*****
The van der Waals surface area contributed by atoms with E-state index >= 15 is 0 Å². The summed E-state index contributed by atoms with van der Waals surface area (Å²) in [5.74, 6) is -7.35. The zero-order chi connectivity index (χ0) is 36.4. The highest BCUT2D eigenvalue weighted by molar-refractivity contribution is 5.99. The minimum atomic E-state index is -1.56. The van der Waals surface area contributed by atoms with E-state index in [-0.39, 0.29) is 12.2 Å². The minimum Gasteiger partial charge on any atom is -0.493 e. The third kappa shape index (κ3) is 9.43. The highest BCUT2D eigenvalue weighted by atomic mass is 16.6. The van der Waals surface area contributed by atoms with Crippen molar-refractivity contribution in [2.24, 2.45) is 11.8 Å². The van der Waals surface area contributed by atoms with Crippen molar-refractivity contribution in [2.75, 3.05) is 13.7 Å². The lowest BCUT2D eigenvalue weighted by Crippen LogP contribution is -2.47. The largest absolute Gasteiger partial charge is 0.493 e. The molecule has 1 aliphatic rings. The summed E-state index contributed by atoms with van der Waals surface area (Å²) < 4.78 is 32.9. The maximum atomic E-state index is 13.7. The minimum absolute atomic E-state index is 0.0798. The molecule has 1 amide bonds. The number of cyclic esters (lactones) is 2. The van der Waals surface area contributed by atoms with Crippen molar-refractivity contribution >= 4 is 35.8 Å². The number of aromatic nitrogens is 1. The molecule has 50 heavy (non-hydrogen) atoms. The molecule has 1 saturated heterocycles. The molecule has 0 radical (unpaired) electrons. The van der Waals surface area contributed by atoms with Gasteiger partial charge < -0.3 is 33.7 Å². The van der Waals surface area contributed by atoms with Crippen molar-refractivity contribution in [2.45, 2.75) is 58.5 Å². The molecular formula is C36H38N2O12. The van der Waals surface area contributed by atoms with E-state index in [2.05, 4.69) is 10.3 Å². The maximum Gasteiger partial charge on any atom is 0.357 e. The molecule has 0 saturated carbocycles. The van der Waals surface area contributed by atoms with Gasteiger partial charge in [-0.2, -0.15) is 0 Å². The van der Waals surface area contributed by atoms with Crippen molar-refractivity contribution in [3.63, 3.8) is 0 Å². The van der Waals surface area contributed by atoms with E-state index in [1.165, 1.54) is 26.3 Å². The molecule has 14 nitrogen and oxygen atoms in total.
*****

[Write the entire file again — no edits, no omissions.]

The van der Waals surface area contributed by atoms with E-state index >= 15 is 0 Å². The summed E-state index contributed by atoms with van der Waals surface area (Å²) in [5.74, 6) is -7.35. The zero-order chi connectivity index (χ0) is 36.4. The highest BCUT2D eigenvalue weighted by molar-refractivity contribution is 5.99. The minimum atomic E-state index is -1.56. The van der Waals surface area contributed by atoms with E-state index in [-0.39, 0.29) is 12.2 Å². The minimum Gasteiger partial charge on any atom is -0.493 e. The third kappa shape index (κ3) is 9.43. The highest BCUT2D eigenvalue weighted by atomic mass is 16.6. The van der Waals surface area contributed by atoms with Crippen molar-refractivity contribution in [2.24, 2.45) is 11.8 Å². The van der Waals surface area contributed by atoms with Crippen molar-refractivity contribution in [2.75, 3.05) is 13.7 Å². The lowest BCUT2D eigenvalue weighted by Crippen LogP contribution is -2.47. The largest absolute Gasteiger partial charge is 0.493 e. The molecule has 1 aliphatic rings. The summed E-state index contributed by atoms with van der Waals surface area (Å²) < 4.78 is 32.9. The maximum atomic E-state index is 13.7. The minimum absolute atomic E-state index is 0.0798. The molecule has 1 amide bonds. The number of cyclic esters (lactones) is 2. The van der Waals surface area contributed by atoms with Crippen molar-refractivity contribution >= 4 is 35.8 Å². The number of aromatic nitrogens is 1. The molecule has 50 heavy (non-hydrogen) atoms. The molecule has 1 saturated heterocycles. The molecule has 0 radical (unpaired) electrons. The van der Waals surface area contributed by atoms with Gasteiger partial charge < -0.3 is 33.7 Å². The van der Waals surface area contributed by atoms with Crippen molar-refractivity contribution in [2.45, 2.75) is 58.5 Å². The molecular formula is C36H38N2O12. The van der Waals surface area contributed by atoms with E-state index in [2.05, 4.69) is 10.3 Å². The maximum Gasteiger partial charge on any atom is 0.357 e. The molecule has 0 saturated carbocycles. The van der Waals surface area contributed by atoms with Gasteiger partial charge in [-0.2, -0.15) is 0 Å². The van der Waals surface area contributed by atoms with Crippen molar-refractivity contribution in [3.63, 3.8) is 0 Å². The van der Waals surface area contributed by atoms with E-state index in [1.165, 1.54) is 26.3 Å². The molecule has 14 nitrogen and oxygen atoms in total.